3. MEDICAL MARIJUANA UPDATE
The California legislature is still trying to pass a medical marijuana regulation bill, the ground looks fertile for another initiative in
Arkansas, a Michigan bureaucrat overrides his advisory panel and refuses
to allow PTSD as a qualifying condition, and more. http://stopthedrugwar.org/chronicle/2015/sep/09/medical_marijuana_update
5. CHRONICLE AM: FL LEGALIZATION INIT TO ROLL OUT, DARK WEB'S LARGEST
DRUG MARKET SHUTS DOWN, MORE (8/27/2015)
The controversial ResponsibleOhio legalization initiative continues to
make news, a Florida legalization initiative kicks-off tomorrow, the
Dark Web's biggest drug marketplace is shutting down -- at least
temporarily -- and more. http://stopthedrugwar.org/chronicle/2015/aug/27/chronicle_am_fl_legalization_ini
6. CHRONICLE AM: MI REJECTS MEDMJ FOR AUTISTIC KIDS, US REJECTS
AFGHANISTAN OPIUM ERADICATION...FOR NOW, MORE (8/28/2015)
California could still see a medical marijuana regulation bill this
year, a Michigan officials ignores his own advisory panel and bars
medical marijuana for autistic kids, California counties strike out in
an effort to make Big Pharma pay for damages related to prescription
opiates, and more. http://stopthedrugwar.org/chronicle/2015/aug/28/chronicle_am_mi_rejects_medmj_au
7. CHRONICLE AM: MA LEGALIZATION INITS GET GO-AHEAD, DC NEEDLE EXCHANGES
CUT HIV INFECTIONS, MORE (9/8/15)
Two sets of Massachusetts legalizers get the go-ahead for signature
gathering, Denver activists will negotiate with the city over social
marijuana use, Hillary Clinton unveils drug policy proposals, DC HIV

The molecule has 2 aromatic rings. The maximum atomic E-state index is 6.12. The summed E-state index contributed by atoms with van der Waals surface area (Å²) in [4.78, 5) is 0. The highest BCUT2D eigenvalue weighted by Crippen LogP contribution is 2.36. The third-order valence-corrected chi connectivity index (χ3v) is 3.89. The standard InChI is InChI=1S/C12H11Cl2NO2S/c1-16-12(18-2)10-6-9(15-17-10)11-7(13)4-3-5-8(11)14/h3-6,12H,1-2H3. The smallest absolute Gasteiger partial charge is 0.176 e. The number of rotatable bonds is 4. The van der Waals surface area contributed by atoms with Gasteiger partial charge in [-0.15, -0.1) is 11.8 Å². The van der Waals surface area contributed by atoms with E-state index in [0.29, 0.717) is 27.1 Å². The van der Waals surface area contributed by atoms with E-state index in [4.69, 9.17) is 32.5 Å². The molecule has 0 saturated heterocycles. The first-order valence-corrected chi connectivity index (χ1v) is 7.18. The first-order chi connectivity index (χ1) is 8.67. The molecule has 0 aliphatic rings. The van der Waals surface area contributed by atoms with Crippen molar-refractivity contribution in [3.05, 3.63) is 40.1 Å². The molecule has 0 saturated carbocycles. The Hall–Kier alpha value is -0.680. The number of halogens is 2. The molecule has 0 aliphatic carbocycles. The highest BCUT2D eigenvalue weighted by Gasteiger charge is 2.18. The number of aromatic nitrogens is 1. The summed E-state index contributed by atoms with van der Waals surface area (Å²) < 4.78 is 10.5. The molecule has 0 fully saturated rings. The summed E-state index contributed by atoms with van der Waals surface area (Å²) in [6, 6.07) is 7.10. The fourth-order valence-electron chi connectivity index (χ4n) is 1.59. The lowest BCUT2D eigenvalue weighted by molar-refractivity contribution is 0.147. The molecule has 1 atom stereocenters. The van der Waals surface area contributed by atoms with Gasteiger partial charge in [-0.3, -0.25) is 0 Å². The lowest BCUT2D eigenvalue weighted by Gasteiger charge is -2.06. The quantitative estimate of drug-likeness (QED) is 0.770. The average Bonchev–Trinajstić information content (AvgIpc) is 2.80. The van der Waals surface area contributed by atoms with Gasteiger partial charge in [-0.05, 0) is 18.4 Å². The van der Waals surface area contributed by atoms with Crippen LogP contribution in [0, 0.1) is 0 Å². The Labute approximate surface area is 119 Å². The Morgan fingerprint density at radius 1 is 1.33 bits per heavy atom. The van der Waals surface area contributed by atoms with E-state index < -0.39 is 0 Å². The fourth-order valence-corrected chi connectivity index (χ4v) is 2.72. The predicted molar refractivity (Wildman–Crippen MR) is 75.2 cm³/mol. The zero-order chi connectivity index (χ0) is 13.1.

infections drop thanks to needle exchanges, and more. http://stopthedrugwar.org/chronicle/2015/sep/08/chronicle_am_ma_legalization_ini
8. CHRONICLE AM: PSYCHEDELICS COULD TREAT ANXIETY, PTSD; BRITISH MPS TO
DEBATE MARIJUANA LEGALIZATION, MORE (9/9/15)
Another Indian tribe will grow marijuana, Arkansas voters want medical marijuana, British MPs will debate marijuana legalization, psychedelic
drugs may have value in treating some mental conditions, and more. http://stopthedrugwar.org/chronicle/2015/sep/09/chronicle_am_psychedelics_could
Stoned: A Doctor's Case for Medical Marijuana, by Dr. David Casarett
(2015, Current Press, 289 pp., $27.95 HB)
Medical marijuana is now legal in about half the US (even more if you
include those states that have now passed limited CBD cannabis oil
laws), but it still remains a controversial medical treatment. Many
people still assume that it's a joke or, more nefariously, a charade
designed to pave the way for the legalization of recreational marijuana.
Dr. David Casarett was one of them. He admits in the opening pages of
Stoned: A Doctor's Case for Medical Marijuana that that he thought it
was joke and that when he talked about medical marijuana as a treatment,
he always mentally added quotation marks around "treatment." But in
those same opening pages, he is introduced to "Caleb," a 40-something
man from Michigan suffering from rectal cancer who has traveled to
Colorado in search of medical marijuana and who swears by it.
"Caleb" has a shelf full of prescription medications, including heavy
opiates, but he tells Casarett he doesn't want to use them because of
the side effects and that marijuana works better at relieving his pain
and making him tolerable to be around. The doctor has found himself a
real life, bona fide medical marijuana patient.
But Casarett, a physician, researcher, and tenured faculty member at the University of Pennsylvania's Perelman School of Medicine, knows that
anecdotal evidence isn't the same as good science. Ideally, "Caleb"
would have been in a peer-reviewed double-blind clinical study along
with hundreds of thousands of other patients. Casarett wants the science
to be there, but it isn't yet, and he examines the reasons for that.
One of them is political. For years, the DEA has been an obstacle to